ing such assessment; and the officer appointed refusing or neglecting to levy and pay the money, &c. in such time forfeits double the sum. (x)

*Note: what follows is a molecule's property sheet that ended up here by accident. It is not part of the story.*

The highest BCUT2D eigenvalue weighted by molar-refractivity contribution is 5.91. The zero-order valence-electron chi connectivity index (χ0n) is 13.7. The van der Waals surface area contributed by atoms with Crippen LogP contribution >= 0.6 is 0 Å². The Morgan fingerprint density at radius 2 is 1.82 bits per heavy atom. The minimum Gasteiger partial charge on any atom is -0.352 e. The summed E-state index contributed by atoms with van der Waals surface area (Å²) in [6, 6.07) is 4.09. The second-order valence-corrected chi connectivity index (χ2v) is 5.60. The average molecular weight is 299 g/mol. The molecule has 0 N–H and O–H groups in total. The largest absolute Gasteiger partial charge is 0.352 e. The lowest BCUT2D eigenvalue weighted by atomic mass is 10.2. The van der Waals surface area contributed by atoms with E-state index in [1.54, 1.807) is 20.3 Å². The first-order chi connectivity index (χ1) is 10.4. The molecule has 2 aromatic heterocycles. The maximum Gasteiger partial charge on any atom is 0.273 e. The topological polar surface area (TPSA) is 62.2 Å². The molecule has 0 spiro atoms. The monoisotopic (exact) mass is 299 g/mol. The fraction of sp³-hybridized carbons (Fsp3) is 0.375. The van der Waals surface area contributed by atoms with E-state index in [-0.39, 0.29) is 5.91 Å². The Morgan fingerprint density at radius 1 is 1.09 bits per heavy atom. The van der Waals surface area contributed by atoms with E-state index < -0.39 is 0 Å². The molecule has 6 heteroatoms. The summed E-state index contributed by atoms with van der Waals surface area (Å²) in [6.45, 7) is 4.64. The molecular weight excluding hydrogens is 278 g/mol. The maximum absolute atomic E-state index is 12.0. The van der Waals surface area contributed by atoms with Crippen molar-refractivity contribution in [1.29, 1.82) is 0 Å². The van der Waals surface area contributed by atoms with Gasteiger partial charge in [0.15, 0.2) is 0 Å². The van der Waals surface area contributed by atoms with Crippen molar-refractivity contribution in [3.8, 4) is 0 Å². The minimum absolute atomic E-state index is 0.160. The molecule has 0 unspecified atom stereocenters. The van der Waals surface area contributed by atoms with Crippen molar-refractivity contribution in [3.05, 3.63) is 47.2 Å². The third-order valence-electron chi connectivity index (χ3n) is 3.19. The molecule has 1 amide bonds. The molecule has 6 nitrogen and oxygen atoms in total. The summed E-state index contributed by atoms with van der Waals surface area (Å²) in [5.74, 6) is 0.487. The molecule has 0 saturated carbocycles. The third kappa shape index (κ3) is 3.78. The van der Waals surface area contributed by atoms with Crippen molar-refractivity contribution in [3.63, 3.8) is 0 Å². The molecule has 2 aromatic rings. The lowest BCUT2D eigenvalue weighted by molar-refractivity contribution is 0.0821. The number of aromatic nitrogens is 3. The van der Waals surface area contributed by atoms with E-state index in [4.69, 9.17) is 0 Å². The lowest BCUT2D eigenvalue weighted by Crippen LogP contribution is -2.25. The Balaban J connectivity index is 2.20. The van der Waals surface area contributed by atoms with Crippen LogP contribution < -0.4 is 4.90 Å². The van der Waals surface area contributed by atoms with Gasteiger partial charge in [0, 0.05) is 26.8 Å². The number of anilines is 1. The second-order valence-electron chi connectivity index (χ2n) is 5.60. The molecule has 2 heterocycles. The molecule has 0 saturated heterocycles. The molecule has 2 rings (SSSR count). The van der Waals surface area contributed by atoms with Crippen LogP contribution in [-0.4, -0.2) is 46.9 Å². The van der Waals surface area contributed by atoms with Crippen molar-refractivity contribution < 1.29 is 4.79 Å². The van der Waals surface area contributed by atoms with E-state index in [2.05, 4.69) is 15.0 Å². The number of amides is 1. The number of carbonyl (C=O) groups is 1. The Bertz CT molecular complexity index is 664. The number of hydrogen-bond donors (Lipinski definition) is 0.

(31. By 1 G. 1. st. 2. c. 5. S. 4. commonly called the riot act, it is enacted, that if any persons unlawfully, riotously, and tumultuously assembled together, to the disturbance of the public peace, shall unlawfully and with force demolish or pull down, or begin to demolish or pull down, any church or chapel, or any building for religious worship certified and registered according to the statute 1 W. & M. Sess. 1. c. 18. or any dwelling house, barn, stable, or other outhouse, that then every such demolishing, or pulling down, or beginning to demolish or pull down, shall be adjudged felony without benefit of clergy.- 2. And by s. 6. it is enacted, that if any such church or chapel, or any such building for religious worship, or any such dwellinghouse, barn, or other outhouse, shall be demolished or pulled down wholly, or in part, by any persons so unlawfully, riotously and tumultuously assembled, that then, in case such church, chapel, building for religious worship, dwelling house, barn, stable, or outhouse, shall be out of any city or town, that is either a county of itself, or is not within any hundred, that then the inhabitants of the hundred in which such damage shall be done, shall be liable to yield damages to the person or persons injured and damnified by such demolishing or pulling down wholly or in part; and such damages shall and may be recovered by action to be brought in any of his majesty's courts of record at Westminster, by the person or persons damnified thereby, against any two or more of the inhabitants of such hundred, such action for damages to any church or chapel to be brought in the name of the rector, vicar, or curate of such church or chapel that shall be so damnified, in trust for applying the damages to be recovered in rebuilding and repairing such church or chapel; and that judgment being given for the plaintiff in such action, the damages so to be recovered shall be raised and levied on the inhabitants of such hundred, and paid to such plaintiff in such manner and form, and by such ways and means, as are provided by the st. 27 Eliz, for reimbursing the person or persons on whom any money recovered against any hundred by any party robbed, shall be levied: and in case any such church, chapel, building for religious worship, dwelling house, barn, stable, or outhouse so damnified, shall be in any city or town, that is either a county of itself, or is not within any hundred, then the action is to be brought against two or more inhabitants of such city or town. - 3. This statute, so far as it respects the action against the hundred by the party injured, is held to be a remedial law, and ought to receive a liberal construction; and, therefore, although the words of the statute are any dwelling-house, barn, stable, or other outhouse, if the persons riotously assembled, demolish, and pull down a dwelling-house, and at the same time destroy the goods and furniture in the house, although such goods and furniture were not destroyed by means of the pulling down of the house, the hundred is liable to yield damages for the destruction of the furniture, as well as of the house; for the destruction of the furniture and the demolition of the dwelling-house is one and the same act committed at one and the same time. Indeed if the destruction of the furniture be a separate act, it is not a felony, and the hundred is not liable, but where it is part of the same transaction, the hundred is chargeable to yield damages for the destruction of both house and furniture. At the common law, antecedent to this statute, to demolish a house and furniture was a mere civil trespass, for which the owner might bring an action of trespass against the wrong-doers, and recover damages against them for the whole loss he sustained, as well by the destruction of the furniture, as of the house; but this statute has turned the trespass into a felony; and it being merged in the felony, the party injured was of course deprived of his civil remedy against the trespassers until their conviction or acquittal, and therefore the statute has substituted the action against the hundred in lieu of it, and put the party injured in the same state as he was before. Cowp. 485. Dougl. 699. 2 Saund. 377. n. - 4. To support this action, it is not necessary to prove that twelve rioters were assembled at the time of the demolition of a dwelling-house, &c., for though in the first and third sections of the act, the number twelve is particularly mentioned as descriptive of the offence thereby created; yet it is omitted in the fourth section which makes it felony riotously to demolish any dwelling house, &c.; and also in the sixth section, which gives the remedy against the hundred; which latter section being also a remedial law, makes the consideration of the numbers assembled less important. 5 T. R. 14. 5. The action may be brought by a trustee in whom the legal estate is vested for existing purposes. Ibid. - 6. And even as it seems, by a bare trustee. Ibid. -7. The de